What’s the difference between a UK Google Apps for Education account and a regular Google account?

UK Google Apps for Education accounts are branded with our uky.edu domain and users are not presented with advertising while using them. However, not all Google apps and services are available with a UK Google Apps account.

What if I already have a non-UK Google account or Gmail account?

No problem! Creating a UK Google Apps for Education account will not affect your existing personal Google or Gmail account. Your Google Apps account for UK provides the benefits of using Gmail and other Google tools in an ad-free environment.

If you wish, you can forward mail between your UK Gmail account and other email accounts you may have. However, if you forward UK email to another account, email sent from that account will not display uky.edu branding. Email forwarding preferences can be set via the UK Account Manager .

Are there any technical requirements for using Google Apps for Education?

Most Google tools simply require a computer or mobile device with an internet connection and a current web browser. However, not all features of each tool may be available on all platforms/browsers. For more details, check the Help manual for the product you are interested in using.

How do I change my UK Google Apps account password? Is it the same as my link blue password?

No. Because Google Apps for Education is a hosted service, you will have a separate userID and password for your Google account. You can, however, use the UK Account Manager to change or reset your UK Google Apps account password. Simply log in with your link blue credentials and click the “Change” link beside UK Google Apps Education Edition.

Does my UK Google Apps account password expire?

No, your UK Google Apps account password does not have a timed expiration period, although we do recommend changing it periodically for security. Because the accounts are separate, changing your UK Google Apps account password will NOT affect your link blue password and vice versa.

What happens to my UK Google Apps account if I graduate or leave UK?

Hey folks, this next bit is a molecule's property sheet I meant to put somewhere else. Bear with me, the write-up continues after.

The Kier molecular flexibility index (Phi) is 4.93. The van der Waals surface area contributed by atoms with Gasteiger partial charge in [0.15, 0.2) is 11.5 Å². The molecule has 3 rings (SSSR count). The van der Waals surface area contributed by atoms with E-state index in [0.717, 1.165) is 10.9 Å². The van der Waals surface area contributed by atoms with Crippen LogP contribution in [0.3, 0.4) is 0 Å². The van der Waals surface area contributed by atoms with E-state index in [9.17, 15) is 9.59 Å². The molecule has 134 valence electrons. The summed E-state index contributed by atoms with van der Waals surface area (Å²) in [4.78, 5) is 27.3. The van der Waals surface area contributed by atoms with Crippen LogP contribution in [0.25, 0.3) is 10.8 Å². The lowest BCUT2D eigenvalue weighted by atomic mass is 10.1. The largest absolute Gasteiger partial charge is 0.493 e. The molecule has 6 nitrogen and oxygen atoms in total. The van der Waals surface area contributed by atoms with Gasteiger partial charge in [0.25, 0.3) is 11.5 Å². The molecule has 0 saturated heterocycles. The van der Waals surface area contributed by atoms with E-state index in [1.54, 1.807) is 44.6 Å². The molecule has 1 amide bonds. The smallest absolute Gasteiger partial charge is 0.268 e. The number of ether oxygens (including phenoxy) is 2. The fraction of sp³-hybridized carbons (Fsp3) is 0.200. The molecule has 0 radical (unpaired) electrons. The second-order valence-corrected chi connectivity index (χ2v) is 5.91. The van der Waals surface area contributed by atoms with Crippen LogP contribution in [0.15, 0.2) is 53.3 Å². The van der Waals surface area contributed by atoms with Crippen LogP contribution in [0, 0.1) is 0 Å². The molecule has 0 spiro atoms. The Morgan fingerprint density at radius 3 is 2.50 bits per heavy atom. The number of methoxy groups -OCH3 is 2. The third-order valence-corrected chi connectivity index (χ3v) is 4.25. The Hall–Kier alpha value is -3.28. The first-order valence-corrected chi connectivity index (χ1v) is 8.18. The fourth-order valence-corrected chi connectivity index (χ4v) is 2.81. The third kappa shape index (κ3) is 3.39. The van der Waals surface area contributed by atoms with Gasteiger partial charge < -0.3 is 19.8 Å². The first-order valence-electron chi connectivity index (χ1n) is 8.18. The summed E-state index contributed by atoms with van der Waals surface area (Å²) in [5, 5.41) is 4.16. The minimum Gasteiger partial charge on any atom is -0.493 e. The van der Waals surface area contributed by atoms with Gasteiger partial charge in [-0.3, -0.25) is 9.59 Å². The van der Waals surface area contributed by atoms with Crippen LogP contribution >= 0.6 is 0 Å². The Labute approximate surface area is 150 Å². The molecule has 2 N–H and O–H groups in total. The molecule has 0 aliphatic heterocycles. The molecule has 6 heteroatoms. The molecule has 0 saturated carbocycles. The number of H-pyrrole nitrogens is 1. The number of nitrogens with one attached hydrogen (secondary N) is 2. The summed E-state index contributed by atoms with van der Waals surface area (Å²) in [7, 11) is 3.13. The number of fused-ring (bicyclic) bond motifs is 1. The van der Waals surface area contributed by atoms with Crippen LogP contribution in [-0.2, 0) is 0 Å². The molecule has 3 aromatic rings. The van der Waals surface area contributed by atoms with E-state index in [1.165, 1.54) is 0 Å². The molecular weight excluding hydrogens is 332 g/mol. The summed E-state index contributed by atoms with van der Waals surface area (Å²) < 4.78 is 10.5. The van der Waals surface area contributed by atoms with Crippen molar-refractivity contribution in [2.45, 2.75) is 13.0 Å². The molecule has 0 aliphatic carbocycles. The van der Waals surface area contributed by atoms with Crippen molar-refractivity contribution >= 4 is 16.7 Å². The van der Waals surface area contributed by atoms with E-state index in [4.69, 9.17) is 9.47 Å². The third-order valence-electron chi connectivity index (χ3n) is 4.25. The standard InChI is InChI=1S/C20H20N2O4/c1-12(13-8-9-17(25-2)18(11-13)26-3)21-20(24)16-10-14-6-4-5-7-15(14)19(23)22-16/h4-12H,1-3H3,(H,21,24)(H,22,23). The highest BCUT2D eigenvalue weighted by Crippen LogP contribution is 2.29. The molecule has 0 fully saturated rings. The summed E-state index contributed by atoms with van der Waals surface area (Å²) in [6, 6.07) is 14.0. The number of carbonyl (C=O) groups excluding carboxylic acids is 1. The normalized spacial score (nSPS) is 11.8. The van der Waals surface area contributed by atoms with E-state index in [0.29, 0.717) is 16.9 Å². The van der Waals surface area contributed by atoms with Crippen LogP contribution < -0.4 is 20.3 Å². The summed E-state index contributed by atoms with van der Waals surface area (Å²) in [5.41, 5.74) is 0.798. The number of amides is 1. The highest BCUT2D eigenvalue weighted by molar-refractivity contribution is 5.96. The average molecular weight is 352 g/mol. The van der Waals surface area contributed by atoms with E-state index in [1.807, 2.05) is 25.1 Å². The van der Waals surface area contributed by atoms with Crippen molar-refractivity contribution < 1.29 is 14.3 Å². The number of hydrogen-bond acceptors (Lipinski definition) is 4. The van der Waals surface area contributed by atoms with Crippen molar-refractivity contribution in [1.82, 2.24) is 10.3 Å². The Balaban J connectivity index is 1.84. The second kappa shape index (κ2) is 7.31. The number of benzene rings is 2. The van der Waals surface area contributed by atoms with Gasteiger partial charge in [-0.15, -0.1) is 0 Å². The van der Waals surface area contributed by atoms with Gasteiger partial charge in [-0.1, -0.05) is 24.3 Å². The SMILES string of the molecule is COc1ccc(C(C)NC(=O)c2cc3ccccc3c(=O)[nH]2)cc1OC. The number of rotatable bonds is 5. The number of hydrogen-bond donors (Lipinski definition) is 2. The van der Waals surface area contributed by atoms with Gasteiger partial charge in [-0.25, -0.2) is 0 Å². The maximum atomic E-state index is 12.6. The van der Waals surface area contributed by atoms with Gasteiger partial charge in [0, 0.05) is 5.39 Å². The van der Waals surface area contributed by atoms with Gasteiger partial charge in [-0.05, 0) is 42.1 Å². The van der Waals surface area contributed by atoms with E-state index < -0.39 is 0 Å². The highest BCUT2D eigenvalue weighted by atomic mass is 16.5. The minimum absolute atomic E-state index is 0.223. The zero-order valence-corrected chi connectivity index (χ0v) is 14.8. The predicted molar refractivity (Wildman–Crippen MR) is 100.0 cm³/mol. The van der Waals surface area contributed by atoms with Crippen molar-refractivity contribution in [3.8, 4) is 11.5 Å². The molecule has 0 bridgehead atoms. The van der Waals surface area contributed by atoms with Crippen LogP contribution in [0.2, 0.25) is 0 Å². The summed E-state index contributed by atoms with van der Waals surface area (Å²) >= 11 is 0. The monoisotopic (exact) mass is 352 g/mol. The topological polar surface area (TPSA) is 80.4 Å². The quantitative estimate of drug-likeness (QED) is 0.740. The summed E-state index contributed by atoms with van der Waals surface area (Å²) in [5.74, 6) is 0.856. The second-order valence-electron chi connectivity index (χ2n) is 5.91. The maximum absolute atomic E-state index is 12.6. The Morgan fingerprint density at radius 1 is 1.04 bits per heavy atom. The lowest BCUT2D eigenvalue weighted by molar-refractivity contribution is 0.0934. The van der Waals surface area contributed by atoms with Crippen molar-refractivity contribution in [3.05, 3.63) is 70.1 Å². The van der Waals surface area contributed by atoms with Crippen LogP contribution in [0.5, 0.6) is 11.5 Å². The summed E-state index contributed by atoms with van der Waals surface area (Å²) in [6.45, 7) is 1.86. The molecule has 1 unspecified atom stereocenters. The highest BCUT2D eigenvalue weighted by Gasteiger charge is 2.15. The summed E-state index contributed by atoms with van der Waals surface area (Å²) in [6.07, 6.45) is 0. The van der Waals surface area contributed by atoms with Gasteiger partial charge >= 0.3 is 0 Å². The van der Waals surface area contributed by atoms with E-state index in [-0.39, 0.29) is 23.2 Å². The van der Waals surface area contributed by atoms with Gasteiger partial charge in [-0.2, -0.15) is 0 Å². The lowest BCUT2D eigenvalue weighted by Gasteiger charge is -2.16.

Students, including employees who have been enrolled as students during or after the 1988 Fall semester, may keep their UK Google Apps account indefinitely after graduating or leaving UK.

Employees who have not been enrolled as students since Fall 1988 will lose their Google Apps accounts when their link blue accounts are deleted after separation. The timing of the account deletion can vary based on the individual employee’s circumstances and relationship with the university at the time of separation.

Why might I be denied access to a Google calendar, document, or other resource?

You may be trying access protected content while logged into Google with an account other than the account that has permission to access that content.

When you log into one Google App or site, Google remembers who you are so you don’t have to log in again when you try to access another Google App or site. If you use more than one Google account, you just need to make sure you’re logged with the right account to access the content you want. Account information and sign in options are usually displayed at the top of Google’s webpages for easy access.

Google also supports signing in to multiple accounts at the same time. More information about that feature, including how to set it up, is available at Google’s Support Site .

Where can I learn more or get support for Google Apps?

Because Google Apps for Education is a hosted solution, support is provided by the vendor. To access support documentation, visit Google Support .

I want a UK Google Apps account! Where do I sign up?

You can activate your account via the UK Account Manager. For complete instructions, see our account setup guides .

I already have a UK Google Apps account! Where do I log in?

30 exciting summer internships for college amp grad students fastweb

30 Exciting Summer Internships for College & Grad Students

Elizabeth Hoyt

March 06, 2014

Why settle for a dull desk job this summer when exciting internship opportunities could be yours for the taking?

Even if your career path is slightly ordinary, there are extraordinary companies that need ordinary jobs fulfilled, transforming the daily description from generic to glamorous.